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Dental cleaning - need some reassurance

post #1 of 10
Thread Starter 
Our 2 yr old cats are scheduled for a cleaning next Wed. Their gums were red w/ some tartar when we adopt them from the shelter. I've been brushing their teeth every 3 days at the very minimum. It didn't improve much & that's when I decide a dental cleaning may be necessary.

Doctor prescribed Clavamox to be given 2 days prior to the procedure. I'm nervous 1) not sure if they'll be okay and 2) what if the dental cleaning doesn't help them?

Anyone who has cat w/red gums & tartar? I really need some reassurance to know my babies are going to be okay.
post #2 of 10
They'll be fine! I've had my kitties' teeth cleaned every year for the past 10 years and never had a problem. It's one of the best things you can do for your cat.

post #3 of 10
There was a very thorough coverage of this topic's the thread

Do ensure your Vet follows the procedures outlined in this link.
post #4 of 10
I would ask what the cat is eating as yes alot of dental issues are genetic in cats a 2 yr old is awfully young to need a cleaning IMHO
post #5 of 10
My late cat, Wayne, needed his teeth cleaned at about 5 yrs of age. He lost half his teeth due to poor gums. At the time, he was eating 9Lives canned food, and Tender Vittles or Iams kibbles. That was what we fed them back then. I think his teeth and gum problems were genetic.

Phoebe had her teeth cleaned last year at age 11. She lost no teeth, and to this day, they are very clean. She spent a year on Hill's T/D at the recommendation of the Vet...but is now on mainly premium quality wet food.

Both times, the cats came through with flying colours. No after-effects. I was careful to give them their pre-surgery antibiotics (I think it was Clavamox, too)...then was very careful afterwards to continue with the anti-biotics.
Tartar and gingivitus can be so harmful to the cats. If the infection gets into the bloodstream, it can kill them.

Your kitties will be fine. They will be so glad to get home...and you'll be so impressed with how wonderful their teeth look.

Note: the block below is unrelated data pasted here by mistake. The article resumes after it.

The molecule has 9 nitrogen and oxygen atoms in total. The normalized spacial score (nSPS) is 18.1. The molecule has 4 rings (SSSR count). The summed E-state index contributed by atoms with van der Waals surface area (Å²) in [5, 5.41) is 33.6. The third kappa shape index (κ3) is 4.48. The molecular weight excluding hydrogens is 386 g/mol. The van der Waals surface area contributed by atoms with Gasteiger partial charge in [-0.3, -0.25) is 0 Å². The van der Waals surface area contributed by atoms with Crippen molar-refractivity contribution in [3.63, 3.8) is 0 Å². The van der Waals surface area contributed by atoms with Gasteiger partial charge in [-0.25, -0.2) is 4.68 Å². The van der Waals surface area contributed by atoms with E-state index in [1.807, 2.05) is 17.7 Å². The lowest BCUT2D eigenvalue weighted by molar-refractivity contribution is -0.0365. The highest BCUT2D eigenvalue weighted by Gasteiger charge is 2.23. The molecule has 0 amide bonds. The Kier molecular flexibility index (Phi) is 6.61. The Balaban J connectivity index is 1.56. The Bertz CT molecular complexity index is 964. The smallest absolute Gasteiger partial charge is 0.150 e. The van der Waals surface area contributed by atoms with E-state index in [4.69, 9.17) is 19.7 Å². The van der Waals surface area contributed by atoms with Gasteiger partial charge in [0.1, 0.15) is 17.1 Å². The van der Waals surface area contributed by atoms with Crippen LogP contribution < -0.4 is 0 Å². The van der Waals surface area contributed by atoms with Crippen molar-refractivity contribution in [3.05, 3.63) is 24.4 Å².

Good Luck!!
post #6 of 10
Stan had his teeth cleaned earlier this year. It was overall a good experience. His teeth are much cleaner, his breath is better and he has stopped some of the behaviors that made me think his teeth were hurting him.

He was a little woozy when he first came home, but he was running around and eating like a champ not long after (the vet office had me drop him off early and pick him up pretty late so he had a lot of time under their supervision).

So, in summary for the dental cleaning (although not so great for my wallet )
post #7 of 10
I think you are doing the right thing

My Chynna is 16 years old and she had her first dental in April this year, which resulted in a large percentage of her teeth having to be pulled. She has all of her little front ones, one incisor and a few small back ones left.

She's fine now, but I nearly lost her: not because of the procedure itself, but because of the cost of such an extensive one as she needed. It was only thanks to her Guardian Angel that she is with me today.

I should be back at my job and getting paid in 2 or 3 months, and the first thing I'm going to do is take my other cat, Abby, to the vet and have her checked out and a dental done on her. I don't want her to have to go through what her sister went through. And I sure don't want to have to go through all of that again either.
post #8 of 10
I don’t have any experience with cat teeth cleaning but I do with my dog back home at my parents place.

She is an old girl, totally broken dog, her teeth were almost rotting out. You could literally smell her breath from 5 feet away (No joke) it was nasty.

My big old girl was able to be put under (after some blood tests) had her teeth cleaned and now it is amazing. Her teeth look great, she doesn’t smell like 50 dead things died in her mouth ten years ago AND she’s doing just fine.

So if my very old, and very broken dog can do it, it must be safe.
post #9 of 10
Thread Starter 
Thank you everyone, for the kind words & reassurance. It means a lot to me.

Originally Posted by sharky View Post
I would ask what the cat is eating as yes alot of dental issues are genetic in cats a 2 yr old is awfully young to need a cleaning IMHO
Sharky, I agree w/ you. When we adopt them from a shelter @ 10 months old, both already have gingivitis. I've been wiping their teeth w/ toothpaste using a piece of gauze, at the minimum every 3 days, hoping to reduce tartar. When I see little improvement after a year, I decide to take them in.

Dr did mention it maybe genetic. Both kitties are on a raw diet + grainless canned shortly after we got them from shelter.
post #10 of 10
Please run this by the vet ... My Zoey has Allergic Gigivitis ... in her case NO plague just gum issue... We have narrowed it down to some foods ( on of which is a Meat ) and some enviornmental ...
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